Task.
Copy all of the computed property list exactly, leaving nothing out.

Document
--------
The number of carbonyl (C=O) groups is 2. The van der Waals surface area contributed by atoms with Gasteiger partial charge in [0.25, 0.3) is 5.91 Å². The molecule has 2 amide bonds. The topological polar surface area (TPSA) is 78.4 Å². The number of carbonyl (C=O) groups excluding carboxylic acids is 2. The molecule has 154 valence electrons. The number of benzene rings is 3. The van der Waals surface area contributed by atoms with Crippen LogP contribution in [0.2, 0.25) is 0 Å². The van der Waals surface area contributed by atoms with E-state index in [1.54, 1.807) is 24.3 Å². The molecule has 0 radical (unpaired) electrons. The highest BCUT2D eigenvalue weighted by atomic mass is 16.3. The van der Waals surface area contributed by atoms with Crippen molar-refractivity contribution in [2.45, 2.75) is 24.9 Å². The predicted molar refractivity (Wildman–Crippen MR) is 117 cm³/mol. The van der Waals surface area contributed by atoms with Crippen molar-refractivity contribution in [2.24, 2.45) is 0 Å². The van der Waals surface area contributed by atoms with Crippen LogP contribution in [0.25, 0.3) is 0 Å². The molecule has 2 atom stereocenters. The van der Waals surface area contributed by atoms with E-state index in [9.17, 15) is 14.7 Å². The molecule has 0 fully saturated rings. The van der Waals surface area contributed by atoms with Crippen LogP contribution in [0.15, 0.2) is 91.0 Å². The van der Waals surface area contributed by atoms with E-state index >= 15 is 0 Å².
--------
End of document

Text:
The number of carbonyl (C=O) groups is 2. The van der Waals surface area contributed by atoms with Gasteiger partial charge in [0.25, 0.3) is 5.91 Å². The molecule has 2 amide bonds. The topological polar surface area (TPSA) is 78.4 Å². The number of carbonyl (C=O) groups excluding carboxylic acids is 2. The molecule has 154 valence electrons. The number of benzene rings is 3. The van der Waals surface area contributed by atoms with Crippen LogP contribution in [0.2, 0.25) is 0 Å². The van der Waals surface area contributed by atoms with E-state index in [1.54, 1.807) is 24.3 Å². The molecule has 0 radical (unpaired) electrons. The highest BCUT2D eigenvalue weighted by atomic mass is 16.3. The van der Waals surface area contributed by atoms with Crippen molar-refractivity contribution in [2.45, 2.75) is 24.9 Å². The predicted molar refractivity (Wildman–Crippen MR) is 117 cm³/mol. The van der Waals surface area contributed by atoms with Crippen molar-refractivity contribution in [2.24, 2.45) is 0 Å². The van der Waals surface area contributed by atoms with Crippen LogP contribution in [0.25, 0.3) is 0 Å². The molecule has 2 atom stereocenters. The van der Waals surface area contributed by atoms with E-state index in [9.17, 15) is 14.7 Å². The molecule has 0 fully saturated rings. The van der Waals surface area contributed by atoms with Crippen LogP contribution in [0.15, 0.2) is 91.0 Å². The van der Waals surface area contributed by atoms with E-state index >= 15 is 0 Å².